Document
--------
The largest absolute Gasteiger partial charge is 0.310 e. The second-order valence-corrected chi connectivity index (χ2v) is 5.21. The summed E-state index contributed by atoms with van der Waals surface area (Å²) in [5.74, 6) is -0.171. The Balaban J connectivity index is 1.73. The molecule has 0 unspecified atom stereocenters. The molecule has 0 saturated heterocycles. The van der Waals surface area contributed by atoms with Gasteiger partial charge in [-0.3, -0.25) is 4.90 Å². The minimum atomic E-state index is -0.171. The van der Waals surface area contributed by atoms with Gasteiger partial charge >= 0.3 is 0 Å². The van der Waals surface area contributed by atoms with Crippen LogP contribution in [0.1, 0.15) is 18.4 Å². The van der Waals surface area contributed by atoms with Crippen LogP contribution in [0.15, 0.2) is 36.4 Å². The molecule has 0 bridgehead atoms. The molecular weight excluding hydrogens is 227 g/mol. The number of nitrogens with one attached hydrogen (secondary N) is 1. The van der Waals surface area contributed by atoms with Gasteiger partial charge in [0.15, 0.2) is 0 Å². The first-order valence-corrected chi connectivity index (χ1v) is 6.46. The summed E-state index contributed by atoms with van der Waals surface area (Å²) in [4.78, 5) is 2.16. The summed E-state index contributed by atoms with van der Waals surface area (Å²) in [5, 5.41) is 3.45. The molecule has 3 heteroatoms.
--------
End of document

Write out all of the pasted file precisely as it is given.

The largest absolute Gasteiger partial charge is 0.310 e. The second-order valence-corrected chi connectivity index (χ2v) is 5.21. The summed E-state index contributed by atoms with van der Waals surface area (Å²) in [5.74, 6) is -0.171. The Balaban J connectivity index is 1.73. The molecule has 0 unspecified atom stereocenters. The molecule has 0 saturated heterocycles. The van der Waals surface area contributed by atoms with Gasteiger partial charge in [-0.3, -0.25) is 4.90 Å². The minimum atomic E-state index is -0.171. The van der Waals surface area contributed by atoms with Gasteiger partial charge >= 0.3 is 0 Å². The van der Waals surface area contributed by atoms with Crippen LogP contribution in [0.1, 0.15) is 18.4 Å². The van der Waals surface area contributed by atoms with Crippen LogP contribution in [0.15, 0.2) is 36.4 Å². The molecule has 0 bridgehead atoms. The molecular weight excluding hydrogens is 227 g/mol. The number of nitrogens with one attached hydrogen (secondary N) is 1. The van der Waals surface area contributed by atoms with Gasteiger partial charge in [0.15, 0.2) is 0 Å². The first-order valence-corrected chi connectivity index (χ1v) is 6.46. The summed E-state index contributed by atoms with van der Waals surface area (Å²) in [4.78, 5) is 2.16. The summed E-state index contributed by atoms with van der Waals surface area (Å²) in [5, 5.41) is 3.45. The molecule has 3 heteroatoms.